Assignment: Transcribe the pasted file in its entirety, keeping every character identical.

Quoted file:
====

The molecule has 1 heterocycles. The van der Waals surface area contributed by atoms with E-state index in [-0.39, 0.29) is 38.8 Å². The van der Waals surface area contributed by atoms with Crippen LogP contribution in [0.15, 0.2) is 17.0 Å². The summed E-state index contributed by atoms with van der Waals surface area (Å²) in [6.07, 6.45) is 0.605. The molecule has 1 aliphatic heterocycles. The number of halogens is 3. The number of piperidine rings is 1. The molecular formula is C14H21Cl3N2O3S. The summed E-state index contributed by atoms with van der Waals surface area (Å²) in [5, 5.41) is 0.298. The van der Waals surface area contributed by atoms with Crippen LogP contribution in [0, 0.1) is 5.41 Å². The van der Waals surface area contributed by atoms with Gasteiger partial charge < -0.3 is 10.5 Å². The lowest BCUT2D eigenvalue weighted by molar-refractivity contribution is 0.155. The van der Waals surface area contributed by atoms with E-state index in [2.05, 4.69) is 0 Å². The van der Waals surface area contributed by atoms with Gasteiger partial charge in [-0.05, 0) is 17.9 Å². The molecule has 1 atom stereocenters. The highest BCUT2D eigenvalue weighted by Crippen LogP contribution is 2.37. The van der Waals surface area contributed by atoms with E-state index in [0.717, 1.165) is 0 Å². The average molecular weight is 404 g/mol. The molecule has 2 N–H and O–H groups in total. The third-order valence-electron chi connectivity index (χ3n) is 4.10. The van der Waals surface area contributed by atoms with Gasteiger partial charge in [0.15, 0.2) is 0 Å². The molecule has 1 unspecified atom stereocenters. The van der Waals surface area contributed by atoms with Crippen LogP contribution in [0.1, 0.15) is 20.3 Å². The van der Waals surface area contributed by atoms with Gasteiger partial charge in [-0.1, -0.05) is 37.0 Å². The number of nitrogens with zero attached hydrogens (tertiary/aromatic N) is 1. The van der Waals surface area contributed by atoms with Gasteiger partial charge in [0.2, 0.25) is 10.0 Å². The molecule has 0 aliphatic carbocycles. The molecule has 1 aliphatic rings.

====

The molecule has 1 heterocycles. The van der Waals surface area contributed by atoms with E-state index in [-0.39, 0.29) is 38.8 Å². The van der Waals surface area contributed by atoms with Crippen LogP contribution in [0.15, 0.2) is 17.0 Å². The summed E-state index contributed by atoms with van der Waals surface area (Å²) in [6.07, 6.45) is 0.605. The molecule has 1 aliphatic heterocycles. The number of halogens is 3. The number of piperidine rings is 1. The molecular formula is C14H21Cl3N2O3S. The summed E-state index contributed by atoms with van der Waals surface area (Å²) in [5, 5.41) is 0.298. The van der Waals surface area contributed by atoms with Crippen LogP contribution in [0, 0.1) is 5.41 Å². The van der Waals surface area contributed by atoms with Gasteiger partial charge < -0.3 is 10.5 Å². The lowest BCUT2D eigenvalue weighted by molar-refractivity contribution is 0.155. The van der Waals surface area contributed by atoms with E-state index in [2.05, 4.69) is 0 Å². The van der Waals surface area contributed by atoms with Gasteiger partial charge in [-0.05, 0) is 17.9 Å². The molecule has 1 atom stereocenters. The highest BCUT2D eigenvalue weighted by Crippen LogP contribution is 2.37. The van der Waals surface area contributed by atoms with E-state index in [0.717, 1.165) is 0 Å². The average molecular weight is 404 g/mol. The molecule has 2 N–H and O–H groups in total. The third-order valence-electron chi connectivity index (χ3n) is 4.10. The van der Waals surface area contributed by atoms with Gasteiger partial charge in [0.15, 0.2) is 0 Å². The molecule has 1 unspecified atom stereocenters. The van der Waals surface area contributed by atoms with Crippen LogP contribution in [0.1, 0.15) is 20.3 Å². The van der Waals surface area contributed by atoms with Gasteiger partial charge in [-0.1, -0.05) is 37.0 Å². The number of nitrogens with zero attached hydrogens (tertiary/aromatic N) is 1. The van der Waals surface area contributed by atoms with Gasteiger partial charge in [0.2, 0.25) is 10.0 Å². The molecule has 0 aliphatic carbocycles. The molecule has 1 aliphatic rings.